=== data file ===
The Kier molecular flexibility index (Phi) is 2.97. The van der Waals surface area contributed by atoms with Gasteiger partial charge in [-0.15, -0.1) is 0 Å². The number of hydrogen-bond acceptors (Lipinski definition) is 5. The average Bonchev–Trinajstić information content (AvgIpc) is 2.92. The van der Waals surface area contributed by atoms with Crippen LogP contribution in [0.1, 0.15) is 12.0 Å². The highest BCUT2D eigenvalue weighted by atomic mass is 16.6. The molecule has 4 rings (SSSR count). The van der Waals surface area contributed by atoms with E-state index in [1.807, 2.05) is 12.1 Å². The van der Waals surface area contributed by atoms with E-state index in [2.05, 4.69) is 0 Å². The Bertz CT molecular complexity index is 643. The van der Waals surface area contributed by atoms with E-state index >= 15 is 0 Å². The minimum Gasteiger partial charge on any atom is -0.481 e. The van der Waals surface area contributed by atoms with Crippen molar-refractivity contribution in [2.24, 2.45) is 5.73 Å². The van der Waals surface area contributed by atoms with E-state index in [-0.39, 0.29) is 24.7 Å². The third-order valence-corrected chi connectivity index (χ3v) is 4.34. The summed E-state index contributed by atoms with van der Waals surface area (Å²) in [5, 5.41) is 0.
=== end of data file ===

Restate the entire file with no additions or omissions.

The Kier molecular flexibility index (Phi) is 2.97. The van der Waals surface area contributed by atoms with Gasteiger partial charge in [-0.15, -0.1) is 0 Å². The number of hydrogen-bond acceptors (Lipinski definition) is 5. The average Bonchev–Trinajstić information content (AvgIpc) is 2.92. The van der Waals surface area contributed by atoms with Crippen LogP contribution in [0.1, 0.15) is 12.0 Å². The highest BCUT2D eigenvalue weighted by atomic mass is 16.6. The molecule has 4 rings (SSSR count). The van der Waals surface area contributed by atoms with E-state index in [1.807, 2.05) is 12.1 Å². The van der Waals surface area contributed by atoms with E-state index in [2.05, 4.69) is 0 Å². The Bertz CT molecular complexity index is 643. The van der Waals surface area contributed by atoms with E-state index >= 15 is 0 Å². The minimum Gasteiger partial charge on any atom is -0.481 e. The van der Waals surface area contributed by atoms with Crippen molar-refractivity contribution in [2.24, 2.45) is 5.73 Å². The van der Waals surface area contributed by atoms with E-state index in [-0.39, 0.29) is 24.7 Å². The third-order valence-corrected chi connectivity index (χ3v) is 4.34. The summed E-state index contributed by atoms with van der Waals surface area (Å²) in [5, 5.41) is 0.